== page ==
A New Wildlife Magazine Aimed at the Very Young

By Gregory Schmidt

After 50 years of guiding children through wildlife and ecology on his own, Ranger Rick is getting a helping hand in the form of a younger sibling.

The National Wildlife Federation, the publisher of the Ranger Rick magazine, which is intended for children ages 7 to 12, is starting a counterpart for younger readers. The new magazine, called Ranger Rick Jr., will feature Ricky Raccoon, who will serve as a mascot for children ages 4 to 7.

As interest in ecology has grown, the editors at the wildlife federation said now was a good time to engage beginning readers who are curious about animals.

“We are reaching out to them with content they want to know,” said Lori Collins, the editor of Ranger Rick Jr. “It’s not like this is an easier version of the content. It’s totally different content.”

The magazine will feature age-appropriate facts and photography about wildlife around the world and include activities intended to inspire children to explore wildlife in their own neighborhoods.

Unlike Ranger Rick, who serves as an educator, Ricky is more eager and curious, Ms. Collins said. “Ricky is just as amazed and awed by these animals as our readers are,” she said.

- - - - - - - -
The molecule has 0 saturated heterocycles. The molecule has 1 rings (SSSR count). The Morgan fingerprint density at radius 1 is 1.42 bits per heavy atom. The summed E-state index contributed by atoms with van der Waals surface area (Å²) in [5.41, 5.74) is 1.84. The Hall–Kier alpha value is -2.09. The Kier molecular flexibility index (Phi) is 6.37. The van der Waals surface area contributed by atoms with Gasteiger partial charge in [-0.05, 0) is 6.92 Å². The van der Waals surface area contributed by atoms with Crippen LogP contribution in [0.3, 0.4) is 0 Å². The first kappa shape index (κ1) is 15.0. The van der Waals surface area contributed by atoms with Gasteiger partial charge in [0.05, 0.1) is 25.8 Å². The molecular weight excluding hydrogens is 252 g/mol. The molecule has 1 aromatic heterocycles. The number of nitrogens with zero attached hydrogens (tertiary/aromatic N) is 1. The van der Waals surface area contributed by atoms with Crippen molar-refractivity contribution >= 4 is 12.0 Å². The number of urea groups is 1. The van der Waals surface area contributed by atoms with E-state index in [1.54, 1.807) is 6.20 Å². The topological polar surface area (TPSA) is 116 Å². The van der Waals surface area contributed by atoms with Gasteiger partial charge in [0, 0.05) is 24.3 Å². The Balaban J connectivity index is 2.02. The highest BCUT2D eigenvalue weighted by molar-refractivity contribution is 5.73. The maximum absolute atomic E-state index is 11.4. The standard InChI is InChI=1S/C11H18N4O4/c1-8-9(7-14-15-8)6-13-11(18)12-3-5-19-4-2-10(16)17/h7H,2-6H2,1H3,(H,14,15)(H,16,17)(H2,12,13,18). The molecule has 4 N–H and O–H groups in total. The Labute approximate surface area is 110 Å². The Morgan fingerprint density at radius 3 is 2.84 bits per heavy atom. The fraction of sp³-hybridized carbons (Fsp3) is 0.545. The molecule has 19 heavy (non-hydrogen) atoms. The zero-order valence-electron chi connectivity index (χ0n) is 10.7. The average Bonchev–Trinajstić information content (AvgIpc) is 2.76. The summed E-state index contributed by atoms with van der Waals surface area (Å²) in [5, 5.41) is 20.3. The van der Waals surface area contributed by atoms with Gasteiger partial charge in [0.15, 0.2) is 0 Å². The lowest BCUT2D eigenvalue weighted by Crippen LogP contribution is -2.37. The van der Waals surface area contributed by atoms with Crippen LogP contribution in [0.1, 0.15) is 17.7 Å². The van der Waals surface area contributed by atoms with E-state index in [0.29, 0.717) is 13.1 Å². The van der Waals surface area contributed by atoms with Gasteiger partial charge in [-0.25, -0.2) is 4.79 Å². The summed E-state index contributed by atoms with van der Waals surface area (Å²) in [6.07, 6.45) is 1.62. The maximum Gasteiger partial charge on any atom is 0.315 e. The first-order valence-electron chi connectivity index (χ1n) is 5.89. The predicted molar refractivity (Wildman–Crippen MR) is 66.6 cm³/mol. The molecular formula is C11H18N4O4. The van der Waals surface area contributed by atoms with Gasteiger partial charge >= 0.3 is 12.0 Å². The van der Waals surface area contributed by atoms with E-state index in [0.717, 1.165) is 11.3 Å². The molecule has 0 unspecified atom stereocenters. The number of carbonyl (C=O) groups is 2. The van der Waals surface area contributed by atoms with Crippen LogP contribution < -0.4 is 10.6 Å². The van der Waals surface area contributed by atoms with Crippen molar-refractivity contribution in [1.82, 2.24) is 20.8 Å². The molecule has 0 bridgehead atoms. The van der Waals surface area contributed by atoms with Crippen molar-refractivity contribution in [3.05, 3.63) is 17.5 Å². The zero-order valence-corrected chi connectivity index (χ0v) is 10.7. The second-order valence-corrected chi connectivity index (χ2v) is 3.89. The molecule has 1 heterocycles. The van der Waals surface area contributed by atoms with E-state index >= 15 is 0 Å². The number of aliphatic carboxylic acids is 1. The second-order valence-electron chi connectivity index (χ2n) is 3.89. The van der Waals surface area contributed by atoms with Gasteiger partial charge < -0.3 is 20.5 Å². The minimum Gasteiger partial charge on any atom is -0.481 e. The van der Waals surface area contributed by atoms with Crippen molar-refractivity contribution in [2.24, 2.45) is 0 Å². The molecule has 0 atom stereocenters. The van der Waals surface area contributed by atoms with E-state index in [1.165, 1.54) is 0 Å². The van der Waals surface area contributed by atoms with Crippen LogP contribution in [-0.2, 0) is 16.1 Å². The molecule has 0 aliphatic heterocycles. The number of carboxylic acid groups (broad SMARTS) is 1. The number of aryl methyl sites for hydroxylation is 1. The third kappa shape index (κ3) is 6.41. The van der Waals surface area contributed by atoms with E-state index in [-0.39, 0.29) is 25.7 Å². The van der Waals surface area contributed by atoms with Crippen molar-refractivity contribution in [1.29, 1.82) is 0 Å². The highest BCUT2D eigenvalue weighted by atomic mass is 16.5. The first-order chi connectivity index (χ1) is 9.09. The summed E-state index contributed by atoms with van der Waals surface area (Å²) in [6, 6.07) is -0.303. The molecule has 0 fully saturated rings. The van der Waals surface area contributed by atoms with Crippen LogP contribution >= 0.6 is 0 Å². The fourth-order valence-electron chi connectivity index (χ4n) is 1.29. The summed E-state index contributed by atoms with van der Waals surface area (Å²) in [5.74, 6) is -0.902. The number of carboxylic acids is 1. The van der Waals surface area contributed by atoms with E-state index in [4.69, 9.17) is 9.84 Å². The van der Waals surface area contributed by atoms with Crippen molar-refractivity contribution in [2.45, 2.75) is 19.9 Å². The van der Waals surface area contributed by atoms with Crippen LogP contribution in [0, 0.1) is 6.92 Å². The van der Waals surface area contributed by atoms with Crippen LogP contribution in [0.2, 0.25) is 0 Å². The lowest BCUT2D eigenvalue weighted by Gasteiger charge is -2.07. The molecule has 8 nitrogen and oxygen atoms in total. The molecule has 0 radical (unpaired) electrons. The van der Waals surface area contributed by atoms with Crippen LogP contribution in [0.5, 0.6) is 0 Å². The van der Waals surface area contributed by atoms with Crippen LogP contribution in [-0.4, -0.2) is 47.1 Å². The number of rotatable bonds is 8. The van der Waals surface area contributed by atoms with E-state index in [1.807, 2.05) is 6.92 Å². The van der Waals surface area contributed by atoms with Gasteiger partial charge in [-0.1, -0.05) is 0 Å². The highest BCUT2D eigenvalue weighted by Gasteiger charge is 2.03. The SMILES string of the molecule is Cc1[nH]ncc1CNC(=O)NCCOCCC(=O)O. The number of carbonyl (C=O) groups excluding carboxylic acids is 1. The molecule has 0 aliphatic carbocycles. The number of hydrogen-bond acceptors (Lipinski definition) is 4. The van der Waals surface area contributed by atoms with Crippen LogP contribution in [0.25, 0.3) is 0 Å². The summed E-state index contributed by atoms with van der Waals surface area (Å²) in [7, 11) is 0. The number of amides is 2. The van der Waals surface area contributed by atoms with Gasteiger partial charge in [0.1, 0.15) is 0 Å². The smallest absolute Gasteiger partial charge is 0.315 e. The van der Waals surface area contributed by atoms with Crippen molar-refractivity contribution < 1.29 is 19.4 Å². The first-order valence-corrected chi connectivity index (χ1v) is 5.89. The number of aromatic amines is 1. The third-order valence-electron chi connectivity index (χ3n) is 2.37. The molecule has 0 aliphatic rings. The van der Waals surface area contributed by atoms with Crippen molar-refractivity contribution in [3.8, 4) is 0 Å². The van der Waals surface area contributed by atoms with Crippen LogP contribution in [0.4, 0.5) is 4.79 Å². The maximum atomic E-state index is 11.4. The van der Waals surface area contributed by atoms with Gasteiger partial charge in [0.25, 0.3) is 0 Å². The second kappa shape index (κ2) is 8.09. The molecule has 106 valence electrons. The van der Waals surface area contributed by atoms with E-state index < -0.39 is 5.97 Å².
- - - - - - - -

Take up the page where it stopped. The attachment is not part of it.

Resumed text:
The first issue of Ranger Rick Jr. came out Nov. 15. As with its sister publication, it will be published 10 times a year and will be free of advertising. Newsstand price is $3.99, and annual subscriptions are $19.95.

Circulation for Ranger Rick is about 400,000, said Mary Dalheim, editorial director for children’s publications at the National Wildlife Federation, and she expects a similar circulation for Ranger Rick Jr.

Of course, children have grown smarter about technology, and Ranger Rick has kept pace. His publication, already available in digital form, has been repurposed as an iPad magazine app that takes children on an interactive tour of his virtual treehouse.

“We tested this magazine with kids, and they loved the idea of exploring these rooms,” Ms. Dalheim said. “This delighted them to wonder what’s behind the doors and exploring new content.”

The magazine app will include stories, activities and videos curated by the magazine editors and produced by FableVision Studios. Starting with the first issue on Wednesday, it will be published five times a year for $4.99 each or $19.99 for an annual subscription.

Younger readers will get their own iPad app called Ranger Rick Jr. Appventures. To emphasize the difference, Ms. Collins said, Appventures will be a digital storybook that will focus on a single animal each time. The first one, which was released in November, visits lions in the grasslands of Africa. The app takes advantage of the iPad’s technology by using the internal gyroscope, for instance, to offer panoramic views of the African plains.

The app, which costs $4.99, was developed in partnership with Moonbot Studios, the studio behind the animated short “The Fantastic Flying Books of Mr. Morris Lessmore,” which won an Academy Award this year.